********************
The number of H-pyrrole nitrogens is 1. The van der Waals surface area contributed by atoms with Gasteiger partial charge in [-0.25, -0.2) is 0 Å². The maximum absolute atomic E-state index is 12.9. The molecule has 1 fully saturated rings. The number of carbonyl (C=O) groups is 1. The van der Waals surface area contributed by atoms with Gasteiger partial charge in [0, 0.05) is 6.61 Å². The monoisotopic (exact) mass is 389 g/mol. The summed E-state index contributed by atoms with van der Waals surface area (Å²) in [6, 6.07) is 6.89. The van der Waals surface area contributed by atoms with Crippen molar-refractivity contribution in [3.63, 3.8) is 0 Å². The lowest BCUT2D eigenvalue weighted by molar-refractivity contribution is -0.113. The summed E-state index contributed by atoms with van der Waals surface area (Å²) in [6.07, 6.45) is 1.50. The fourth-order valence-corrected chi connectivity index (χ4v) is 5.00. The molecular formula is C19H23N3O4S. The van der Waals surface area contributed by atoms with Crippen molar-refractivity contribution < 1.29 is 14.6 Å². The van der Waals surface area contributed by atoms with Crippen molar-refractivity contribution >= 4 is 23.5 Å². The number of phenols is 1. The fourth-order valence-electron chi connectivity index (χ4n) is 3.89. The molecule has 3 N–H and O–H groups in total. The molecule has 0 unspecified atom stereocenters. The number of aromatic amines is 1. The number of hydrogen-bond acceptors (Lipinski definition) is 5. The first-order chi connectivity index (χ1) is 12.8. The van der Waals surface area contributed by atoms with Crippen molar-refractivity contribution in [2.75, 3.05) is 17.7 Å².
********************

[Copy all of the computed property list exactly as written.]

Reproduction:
The number of H-pyrrole nitrogens is 1. The van der Waals surface area contributed by atoms with Gasteiger partial charge in [-0.25, -0.2) is 0 Å². The maximum absolute atomic E-state index is 12.9. The molecule has 1 fully saturated rings. The number of carbonyl (C=O) groups is 1. The van der Waals surface area contributed by atoms with Gasteiger partial charge in [0, 0.05) is 6.61 Å². The monoisotopic (exact) mass is 389 g/mol. The summed E-state index contributed by atoms with van der Waals surface area (Å²) in [6, 6.07) is 6.89. The van der Waals surface area contributed by atoms with Crippen molar-refractivity contribution in [3.63, 3.8) is 0 Å². The lowest BCUT2D eigenvalue weighted by molar-refractivity contribution is -0.113. The summed E-state index contributed by atoms with van der Waals surface area (Å²) in [6.07, 6.45) is 1.50. The fourth-order valence-corrected chi connectivity index (χ4v) is 5.00. The molecular formula is C19H23N3O4S. The van der Waals surface area contributed by atoms with Crippen molar-refractivity contribution < 1.29 is 14.6 Å². The van der Waals surface area contributed by atoms with Crippen molar-refractivity contribution >= 4 is 23.5 Å². The number of phenols is 1. The fourth-order valence-electron chi connectivity index (χ4n) is 3.89. The molecule has 3 N–H and O–H groups in total. The molecule has 0 unspecified atom stereocenters. The number of aromatic amines is 1. The number of hydrogen-bond acceptors (Lipinski definition) is 5. The first-order chi connectivity index (χ1) is 12.8. The van der Waals surface area contributed by atoms with Crippen molar-refractivity contribution in [2.75, 3.05) is 17.7 Å².